I have been able to meditate in some of the most inspiring places on Earth - places where Padmasambhava practised, as well as many other great historic practitioners. It has been inspiring beyond words.

Tuesday, 30 May 2017

Newyddion yn Gymraeg a Saesneg - news in Welsh and English

Dw i wedi gwneud 'Say Something in Welsh' am dipyn. Ond am ychydig o fis dw i wedi gneud bron bob dydd. Dw i'n teimlo bod fy Nghymraeg i'n well iawn. Dw i wedi bod yn ysgrifennu dyddiadur yn Gymraeg a bydda i benderfyni ysgrifennu fy blog i yn Gymraeg a Saesneg.

Wythnos diwetha, nes i warchod fy ŵyr i am y tro cyntaf. Canais i 'Ten Men in a Boat' lawer o weithiau! Mwynheais i warchod iddo fe, ond o’n i wedi blino dydd nesa. 'ö-Dzin a fi bydd trio siarad â Sam yn Gymraeg. Doedd ei rieni e ddim yn hoffi cyhoeddus o luniau o Sam. Dw i'n barch hynny, felly fydda i ddim yn dangos lluniau o Sam yma.

Amser hir yn ôl, o'n i'n gweithio mewn ffatri ffabrig. Ro'n i'n gweithio 3 peiriant dylif. Roedd yr edafedd ar silindr cardbord cryf. Ro'n i'n creu mobile (allai i ddim ffeindio'r gair Cymraeg) o un o silindr. Ydy e hen nawr a gwyw, felly o’n i'n creu amineiddiad ohono fe o 32 lluniau. Dw i'n hapus gyda fe.
I have been doing 'Say Something in Welsh' for a while. But for a few months I have been doing it nearly every day. I feel that my Welsh is improving well.I have been writing a diary in Welsh and have decided to write my blog in Welsh and English.

Last week I babysat for my grandson for the first time. I sang 'Ten Men in a Boat' many times! I enjoyed babysitting him, but I was very tired next day. ’ö-Dzin and I will try and talk Welsh to him. his parents do not like to publish pictures of Same. I respect that, so I will not publish pictures of him on my blog.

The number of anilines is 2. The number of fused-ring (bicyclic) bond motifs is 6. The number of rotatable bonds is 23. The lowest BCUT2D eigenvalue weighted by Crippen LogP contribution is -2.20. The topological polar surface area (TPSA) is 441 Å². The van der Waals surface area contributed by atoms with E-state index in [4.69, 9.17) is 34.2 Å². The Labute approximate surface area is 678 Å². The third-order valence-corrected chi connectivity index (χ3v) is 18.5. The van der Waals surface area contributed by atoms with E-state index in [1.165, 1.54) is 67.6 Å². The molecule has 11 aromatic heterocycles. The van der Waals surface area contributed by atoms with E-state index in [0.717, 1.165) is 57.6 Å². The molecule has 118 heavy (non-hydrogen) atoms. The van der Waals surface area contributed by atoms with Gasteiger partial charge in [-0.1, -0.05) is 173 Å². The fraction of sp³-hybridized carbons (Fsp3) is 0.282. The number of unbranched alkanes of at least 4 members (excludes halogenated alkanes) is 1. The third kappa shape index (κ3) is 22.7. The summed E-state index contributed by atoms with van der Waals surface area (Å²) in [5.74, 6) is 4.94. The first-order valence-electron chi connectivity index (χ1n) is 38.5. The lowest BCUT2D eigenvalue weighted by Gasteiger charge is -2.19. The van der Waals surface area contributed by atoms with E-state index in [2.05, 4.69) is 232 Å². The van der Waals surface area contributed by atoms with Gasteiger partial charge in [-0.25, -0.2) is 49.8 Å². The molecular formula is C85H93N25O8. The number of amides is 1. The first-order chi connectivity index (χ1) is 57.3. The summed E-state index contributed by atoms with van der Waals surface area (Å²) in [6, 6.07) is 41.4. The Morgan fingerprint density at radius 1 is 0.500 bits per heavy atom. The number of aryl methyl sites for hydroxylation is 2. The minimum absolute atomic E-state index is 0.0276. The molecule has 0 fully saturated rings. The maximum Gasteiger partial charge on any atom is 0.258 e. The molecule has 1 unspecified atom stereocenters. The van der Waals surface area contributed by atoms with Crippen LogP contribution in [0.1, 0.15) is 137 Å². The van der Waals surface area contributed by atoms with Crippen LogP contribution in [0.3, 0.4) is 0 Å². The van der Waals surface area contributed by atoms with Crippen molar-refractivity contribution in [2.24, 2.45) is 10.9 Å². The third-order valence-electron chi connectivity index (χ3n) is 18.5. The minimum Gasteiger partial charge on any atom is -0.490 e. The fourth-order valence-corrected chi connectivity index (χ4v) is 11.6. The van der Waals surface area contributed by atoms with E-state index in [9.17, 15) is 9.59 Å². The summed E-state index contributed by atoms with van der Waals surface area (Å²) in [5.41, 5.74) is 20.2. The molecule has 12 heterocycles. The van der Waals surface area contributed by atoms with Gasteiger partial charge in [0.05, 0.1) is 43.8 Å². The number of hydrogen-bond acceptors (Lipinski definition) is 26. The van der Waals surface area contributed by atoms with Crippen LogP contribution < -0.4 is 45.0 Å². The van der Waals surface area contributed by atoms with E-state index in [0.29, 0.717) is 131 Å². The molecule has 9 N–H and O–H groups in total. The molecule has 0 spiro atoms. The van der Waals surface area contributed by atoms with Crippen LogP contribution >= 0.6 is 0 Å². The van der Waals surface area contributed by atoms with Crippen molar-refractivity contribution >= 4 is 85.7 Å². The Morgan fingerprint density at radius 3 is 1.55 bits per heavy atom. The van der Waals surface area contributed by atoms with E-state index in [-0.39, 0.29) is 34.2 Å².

A long time ago, I worked in a textiles factory. I worked 3 warp machines. The yarn was on strong cardboard cylinders. I made a mobile from one of the cylinders. It is now rather old and faded, so I have made an animation of it from 32 photos. I'm pleased with the result.

Friday, 7 April 2017

Teaching and walking; sunshine, woodland, and anemones

The spring weather has been so glorious that we decided we had to get out into the countryside for a walk over the weekend, even though we were busy. On the Saturday we taught at Aro Ling Cardiff. This went well and we also had a few for the morning practice session on Sunday. Then the rest of the day was free.

Sunday was also ’ö-Dzin’s birthday. The sun was shining, the birds singing, and our hearts were joyful. We did not want to spend hours in a car, so we explored the area east of Caerphilly, not far from home. We had hoped to find a Ridgeway walk, but didn’t quite succeed in this. Next time.

We had lunch at the Hollybush in Draethen – a lovely meal. Then we drove back to Llwyn Hir woodland and walked for a couple of hours. It was delightful to be warm enough without a coat. The woodland anemones were shining in the undergrowth, blooming boldly before the trees are in leaf. It took a while to find a high enough and open enough space to sit and practice sem-dzin, but eventually we did. We were surprised to be able to see the Severn Bridge in the far distance.

We are going on pilgrimage to Bhutan in October and will need to be fit for walking, so this was useful exercise in preparation. It is good to find inspiring walks near to home.